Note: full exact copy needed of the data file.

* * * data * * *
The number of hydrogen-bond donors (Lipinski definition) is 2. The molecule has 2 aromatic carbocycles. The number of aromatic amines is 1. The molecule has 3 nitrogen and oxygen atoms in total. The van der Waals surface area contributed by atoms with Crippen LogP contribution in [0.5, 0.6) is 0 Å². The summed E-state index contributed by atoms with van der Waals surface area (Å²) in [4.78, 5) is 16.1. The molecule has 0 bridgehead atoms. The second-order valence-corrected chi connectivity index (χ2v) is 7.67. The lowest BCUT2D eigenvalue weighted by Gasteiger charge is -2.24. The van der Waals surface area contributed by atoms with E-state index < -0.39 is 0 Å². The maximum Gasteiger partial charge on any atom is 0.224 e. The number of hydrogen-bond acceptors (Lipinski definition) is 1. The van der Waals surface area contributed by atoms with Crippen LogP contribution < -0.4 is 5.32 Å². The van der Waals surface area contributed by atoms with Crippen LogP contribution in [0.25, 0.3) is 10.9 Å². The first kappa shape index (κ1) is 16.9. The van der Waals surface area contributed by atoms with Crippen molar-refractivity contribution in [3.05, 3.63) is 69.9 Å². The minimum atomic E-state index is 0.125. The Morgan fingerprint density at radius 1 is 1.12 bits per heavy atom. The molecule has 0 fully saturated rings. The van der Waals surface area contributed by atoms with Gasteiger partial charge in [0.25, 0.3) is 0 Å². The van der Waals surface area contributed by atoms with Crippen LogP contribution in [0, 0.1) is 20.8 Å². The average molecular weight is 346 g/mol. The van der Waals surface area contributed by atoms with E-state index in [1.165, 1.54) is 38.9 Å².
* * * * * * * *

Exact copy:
The number of hydrogen-bond donors (Lipinski definition) is 2. The molecule has 2 aromatic carbocycles. The number of aromatic amines is 1. The molecule has 3 nitrogen and oxygen atoms in total. The van der Waals surface area contributed by atoms with Crippen LogP contribution in [0.5, 0.6) is 0 Å². The summed E-state index contributed by atoms with van der Waals surface area (Å²) in [4.78, 5) is 16.1. The molecule has 0 bridgehead atoms. The second-order valence-corrected chi connectivity index (χ2v) is 7.67. The lowest BCUT2D eigenvalue weighted by Gasteiger charge is -2.24. The van der Waals surface area contributed by atoms with E-state index < -0.39 is 0 Å². The maximum Gasteiger partial charge on any atom is 0.224 e. The number of hydrogen-bond acceptors (Lipinski definition) is 1. The van der Waals surface area contributed by atoms with Crippen LogP contribution < -0.4 is 5.32 Å². The van der Waals surface area contributed by atoms with Crippen LogP contribution in [0.25, 0.3) is 10.9 Å². The first kappa shape index (κ1) is 16.9. The van der Waals surface area contributed by atoms with Crippen molar-refractivity contribution in [3.05, 3.63) is 69.9 Å². The minimum atomic E-state index is 0.125. The Morgan fingerprint density at radius 1 is 1.12 bits per heavy atom. The molecule has 0 fully saturated rings. The van der Waals surface area contributed by atoms with Gasteiger partial charge in [0.25, 0.3) is 0 Å². The van der Waals surface area contributed by atoms with Crippen LogP contribution in [0, 0.1) is 20.8 Å². The average molecular weight is 346 g/mol. The van der Waals surface area contributed by atoms with E-state index in [1.165, 1.54) is 38.9 Å².